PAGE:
When the Boogie Tour concert comes to the Baton Rouge River Center April 26, KC & The Sunshine Band fans won’t have to wonder if they will know the songs, because band leader Harry Casey promises all of their greatest hits will be on display.
“I’m doing all of the hits. Everything in the show is familiar to the audience,” Casey said. “I don’t want them to say, ‘What song was that?’ They come to hear the hits, so that’s what they’re going to hear.”
Casey has written party anthems that include “(I’m Your) Boogie Man,” “Shotgun Shuffle,” “Get Down Tonight,” “Shake Your Booty” and “That’s The Way I Like It.”
One of his smash songs, “Boogie Shoes,” is on the “Saturday Night Fever” film soundtrack, sealing it in the 1970s disco era forever.
However, it was the records of the 1960s that taught Casey about writing music.
“I was always fascinated by everything on records. I paid attention to who wrote the song, who produced it, and the albums had lists of the people who played on the songs,” he said.
As a teen, Casey hung out at record stores, but then started spending time at TK Records, a regional Florida music label.
“TK wasn’t exactly Motown but I was as close to Motown as I could get in Miami,” he said.
While at TK Records, Casey ran errands, drove artists to shows and whatever else they asked him to do.
Eventually, he was invited to co-write songs and perform as an opening act for established TK artists. But Casey knew he had to somehow change the game in order to get a real career going.
“I realized that nobody was going to discover me,” he said. “I knew that I needed to make a record. Luckily, back then you could press a few records, send them to local music stores and get it out to radio stations.”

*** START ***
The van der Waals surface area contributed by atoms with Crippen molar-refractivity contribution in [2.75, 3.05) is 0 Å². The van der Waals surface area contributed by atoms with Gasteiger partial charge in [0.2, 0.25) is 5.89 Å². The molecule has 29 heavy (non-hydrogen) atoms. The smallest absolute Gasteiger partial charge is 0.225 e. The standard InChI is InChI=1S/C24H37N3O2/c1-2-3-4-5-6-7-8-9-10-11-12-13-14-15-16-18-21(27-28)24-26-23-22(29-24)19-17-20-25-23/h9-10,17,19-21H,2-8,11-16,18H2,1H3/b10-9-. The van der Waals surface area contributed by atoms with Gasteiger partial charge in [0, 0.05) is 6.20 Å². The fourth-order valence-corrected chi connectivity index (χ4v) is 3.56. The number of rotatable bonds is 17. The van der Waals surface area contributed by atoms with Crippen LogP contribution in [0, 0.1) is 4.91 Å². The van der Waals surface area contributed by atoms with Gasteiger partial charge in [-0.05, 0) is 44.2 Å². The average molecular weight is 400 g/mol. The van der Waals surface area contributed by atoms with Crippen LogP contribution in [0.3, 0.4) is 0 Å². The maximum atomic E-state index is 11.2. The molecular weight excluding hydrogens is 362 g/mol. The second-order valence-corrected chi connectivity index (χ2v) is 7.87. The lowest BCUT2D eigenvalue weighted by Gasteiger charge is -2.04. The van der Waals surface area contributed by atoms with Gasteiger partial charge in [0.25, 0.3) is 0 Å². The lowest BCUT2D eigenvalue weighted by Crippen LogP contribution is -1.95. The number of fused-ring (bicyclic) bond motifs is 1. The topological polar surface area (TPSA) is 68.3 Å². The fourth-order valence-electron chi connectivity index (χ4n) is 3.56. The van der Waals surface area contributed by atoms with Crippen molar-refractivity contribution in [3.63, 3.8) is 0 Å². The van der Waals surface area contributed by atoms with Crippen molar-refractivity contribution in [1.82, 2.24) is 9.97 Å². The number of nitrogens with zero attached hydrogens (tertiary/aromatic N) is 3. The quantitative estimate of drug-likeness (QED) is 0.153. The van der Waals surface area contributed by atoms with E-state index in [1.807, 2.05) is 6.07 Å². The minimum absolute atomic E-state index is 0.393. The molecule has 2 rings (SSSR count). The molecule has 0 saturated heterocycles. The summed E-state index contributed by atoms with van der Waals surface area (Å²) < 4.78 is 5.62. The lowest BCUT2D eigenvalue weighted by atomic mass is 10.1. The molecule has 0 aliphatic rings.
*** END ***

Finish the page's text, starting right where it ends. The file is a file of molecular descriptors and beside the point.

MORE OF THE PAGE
His chance to make a record came one day when the TK recording studio was empty. Casey formed an early version of KC & The Sunshine Band and recorded “Blow Your Whistle,” which became a Top 20 hit on the R&B chart.
More singles followed and KC & The Sunshine Band had hits throughout the 1970s. But in the ’80s when disco was dying, Casey himself came close to death in 1982 when a car crash temporarily paralyzed him.
“It almost severed the nerves in my back. I was in traction for almost a year. It was scary, but it makes you appreciate what you have,” he said.
After months of physical rehab, he returned to recording and made “Give It Up,” another hit, in 1984.
After recording “Give It Up,” Casey took a decade-long hiatus from the music industry, during which the hits he had created never seemed to go away.
“Our songs have been in over a hundred movies. We’ve been sampled by everybody from Janet Jackson to Jay-Z,” he said.
By the mid-1990s, the ’70s made a triumphant return with night clubs hosting disco parties and other retro-themed events. KC & the Sunshine Band once again returned to the stage.
Even though he now tours the world with KC & The Sunshine Band, Casey said he feels a special bond with Baton Rouge because it played a key role in launching his career.
“I love playing Baton Rouge. It was one of the very first places that played my music over 40 years ago,” he said.
So, while fans remember his hits, Casey remembers the places that first embraced his music.
See the Boogie Tour with KC & The Sunshine Band, Midnight Star, and J.T. Taylor (of Kool & The Gang) live April 26 at the Baton Rouge River Center. Get tickets at: www.brrivercenter.com.
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